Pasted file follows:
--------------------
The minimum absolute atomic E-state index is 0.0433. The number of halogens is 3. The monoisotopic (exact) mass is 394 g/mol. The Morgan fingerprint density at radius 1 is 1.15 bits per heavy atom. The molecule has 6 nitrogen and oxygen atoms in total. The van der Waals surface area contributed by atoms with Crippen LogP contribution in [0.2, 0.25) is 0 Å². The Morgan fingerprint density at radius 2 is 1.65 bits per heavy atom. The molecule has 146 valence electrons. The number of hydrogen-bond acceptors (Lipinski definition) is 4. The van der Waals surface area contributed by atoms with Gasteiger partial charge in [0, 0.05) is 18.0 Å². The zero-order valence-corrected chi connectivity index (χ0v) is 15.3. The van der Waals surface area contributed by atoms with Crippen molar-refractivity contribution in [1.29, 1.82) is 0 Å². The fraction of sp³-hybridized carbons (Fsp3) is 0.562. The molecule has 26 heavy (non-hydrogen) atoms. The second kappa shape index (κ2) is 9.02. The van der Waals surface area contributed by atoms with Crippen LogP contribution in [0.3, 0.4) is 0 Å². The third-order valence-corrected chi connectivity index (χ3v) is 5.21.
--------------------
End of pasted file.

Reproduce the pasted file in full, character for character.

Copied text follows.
The minimum absolute atomic E-state index is 0.0433. The number of halogens is 3. The monoisotopic (exact) mass is 394 g/mol. The Morgan fingerprint density at radius 1 is 1.15 bits per heavy atom. The molecule has 6 nitrogen and oxygen atoms in total. The van der Waals surface area contributed by atoms with Crippen LogP contribution in [0.2, 0.25) is 0 Å². The Morgan fingerprint density at radius 2 is 1.65 bits per heavy atom. The molecule has 146 valence electrons. The number of hydrogen-bond acceptors (Lipinski definition) is 4. The van der Waals surface area contributed by atoms with Gasteiger partial charge in [0, 0.05) is 18.0 Å². The zero-order valence-corrected chi connectivity index (χ0v) is 15.3. The van der Waals surface area contributed by atoms with Crippen molar-refractivity contribution in [1.29, 1.82) is 0 Å². The fraction of sp³-hybridized carbons (Fsp3) is 0.562. The molecule has 26 heavy (non-hydrogen) atoms. The second kappa shape index (κ2) is 9.02. The van der Waals surface area contributed by atoms with Crippen LogP contribution in [0.3, 0.4) is 0 Å². The third-order valence-corrected chi connectivity index (χ3v) is 5.21.